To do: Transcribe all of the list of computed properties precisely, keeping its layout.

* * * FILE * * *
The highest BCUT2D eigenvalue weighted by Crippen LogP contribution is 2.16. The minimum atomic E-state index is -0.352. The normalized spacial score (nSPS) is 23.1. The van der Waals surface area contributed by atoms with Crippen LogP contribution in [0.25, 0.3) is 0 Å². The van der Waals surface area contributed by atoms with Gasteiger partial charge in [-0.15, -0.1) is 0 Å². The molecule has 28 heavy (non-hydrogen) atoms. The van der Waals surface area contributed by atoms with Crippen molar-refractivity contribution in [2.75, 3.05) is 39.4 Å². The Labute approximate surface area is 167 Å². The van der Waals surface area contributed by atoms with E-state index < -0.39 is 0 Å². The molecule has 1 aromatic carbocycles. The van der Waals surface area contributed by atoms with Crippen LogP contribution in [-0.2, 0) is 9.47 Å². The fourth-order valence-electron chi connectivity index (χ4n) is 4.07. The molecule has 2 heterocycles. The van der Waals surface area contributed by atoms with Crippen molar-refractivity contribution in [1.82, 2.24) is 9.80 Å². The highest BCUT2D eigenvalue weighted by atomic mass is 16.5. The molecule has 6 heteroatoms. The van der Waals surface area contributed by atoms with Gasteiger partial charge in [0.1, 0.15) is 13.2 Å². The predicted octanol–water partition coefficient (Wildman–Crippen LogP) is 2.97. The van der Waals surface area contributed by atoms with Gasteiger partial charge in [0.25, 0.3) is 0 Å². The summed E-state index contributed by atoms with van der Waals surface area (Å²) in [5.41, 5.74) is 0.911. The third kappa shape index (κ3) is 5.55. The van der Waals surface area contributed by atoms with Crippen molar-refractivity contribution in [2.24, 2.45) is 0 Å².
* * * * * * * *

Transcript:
The highest BCUT2D eigenvalue weighted by Crippen LogP contribution is 2.16. The minimum atomic E-state index is -0.352. The normalized spacial score (nSPS) is 23.1. The van der Waals surface area contributed by atoms with Crippen LogP contribution in [0.25, 0.3) is 0 Å². The van der Waals surface area contributed by atoms with Gasteiger partial charge in [-0.15, -0.1) is 0 Å². The molecule has 28 heavy (non-hydrogen) atoms. The van der Waals surface area contributed by atoms with Crippen molar-refractivity contribution in [2.75, 3.05) is 39.4 Å². The Labute approximate surface area is 167 Å². The van der Waals surface area contributed by atoms with E-state index < -0.39 is 0 Å². The molecule has 1 aromatic carbocycles. The van der Waals surface area contributed by atoms with Crippen LogP contribution in [-0.2, 0) is 9.47 Å². The fourth-order valence-electron chi connectivity index (χ4n) is 4.07. The molecule has 2 heterocycles. The van der Waals surface area contributed by atoms with Crippen molar-refractivity contribution in [1.82, 2.24) is 9.80 Å². The highest BCUT2D eigenvalue weighted by atomic mass is 16.5. The molecule has 6 heteroatoms. The van der Waals surface area contributed by atoms with Gasteiger partial charge in [0.1, 0.15) is 13.2 Å². The predicted octanol–water partition coefficient (Wildman–Crippen LogP) is 2.97. The van der Waals surface area contributed by atoms with Gasteiger partial charge in [0.25, 0.3) is 0 Å². The summed E-state index contributed by atoms with van der Waals surface area (Å²) in [5.41, 5.74) is 0.911. The third kappa shape index (κ3) is 5.55. The van der Waals surface area contributed by atoms with Crippen molar-refractivity contribution in [2.24, 2.45) is 0 Å².